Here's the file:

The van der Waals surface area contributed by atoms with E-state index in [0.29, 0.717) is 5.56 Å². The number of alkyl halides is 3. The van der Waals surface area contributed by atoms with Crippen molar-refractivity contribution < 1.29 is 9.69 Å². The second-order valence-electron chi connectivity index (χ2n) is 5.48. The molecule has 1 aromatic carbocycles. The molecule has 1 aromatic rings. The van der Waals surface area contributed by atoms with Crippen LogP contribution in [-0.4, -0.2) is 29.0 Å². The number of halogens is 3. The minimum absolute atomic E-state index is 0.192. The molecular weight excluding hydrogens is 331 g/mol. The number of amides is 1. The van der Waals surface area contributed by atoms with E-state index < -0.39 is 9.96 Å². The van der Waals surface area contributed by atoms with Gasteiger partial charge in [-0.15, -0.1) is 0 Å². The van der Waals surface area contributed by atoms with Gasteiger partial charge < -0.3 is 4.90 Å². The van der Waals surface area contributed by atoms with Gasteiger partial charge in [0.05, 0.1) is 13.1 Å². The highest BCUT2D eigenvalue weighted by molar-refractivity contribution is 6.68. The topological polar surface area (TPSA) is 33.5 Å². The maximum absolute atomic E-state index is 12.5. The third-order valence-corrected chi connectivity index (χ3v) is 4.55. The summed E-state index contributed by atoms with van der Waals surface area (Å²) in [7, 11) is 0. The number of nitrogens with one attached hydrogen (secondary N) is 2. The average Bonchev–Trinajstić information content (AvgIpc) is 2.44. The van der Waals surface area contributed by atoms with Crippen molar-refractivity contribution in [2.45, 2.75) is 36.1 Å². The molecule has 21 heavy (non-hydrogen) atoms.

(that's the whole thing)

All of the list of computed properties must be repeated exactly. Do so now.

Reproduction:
The van der Waals surface area contributed by atoms with E-state index in [0.29, 0.717) is 5.56 Å². The number of alkyl halides is 3. The van der Waals surface area contributed by atoms with Crippen molar-refractivity contribution < 1.29 is 9.69 Å². The second-order valence-electron chi connectivity index (χ2n) is 5.48. The molecule has 1 aromatic carbocycles. The molecule has 1 aromatic rings. The van der Waals surface area contributed by atoms with Crippen LogP contribution in [-0.4, -0.2) is 29.0 Å². The number of halogens is 3. The minimum absolute atomic E-state index is 0.192. The molecular weight excluding hydrogens is 331 g/mol. The number of amides is 1. The van der Waals surface area contributed by atoms with E-state index < -0.39 is 9.96 Å². The van der Waals surface area contributed by atoms with Gasteiger partial charge in [-0.15, -0.1) is 0 Å². The van der Waals surface area contributed by atoms with Gasteiger partial charge < -0.3 is 4.90 Å². The van der Waals surface area contributed by atoms with Gasteiger partial charge in [0.05, 0.1) is 13.1 Å². The highest BCUT2D eigenvalue weighted by molar-refractivity contribution is 6.68. The topological polar surface area (TPSA) is 33.5 Å². The maximum absolute atomic E-state index is 12.5. The third-order valence-corrected chi connectivity index (χ3v) is 4.55. The summed E-state index contributed by atoms with van der Waals surface area (Å²) in [7, 11) is 0. The number of nitrogens with one attached hydrogen (secondary N) is 2. The average Bonchev–Trinajstić information content (AvgIpc) is 2.44. The van der Waals surface area contributed by atoms with Crippen molar-refractivity contribution in [2.45, 2.75) is 36.1 Å². The molecule has 21 heavy (non-hydrogen) atoms.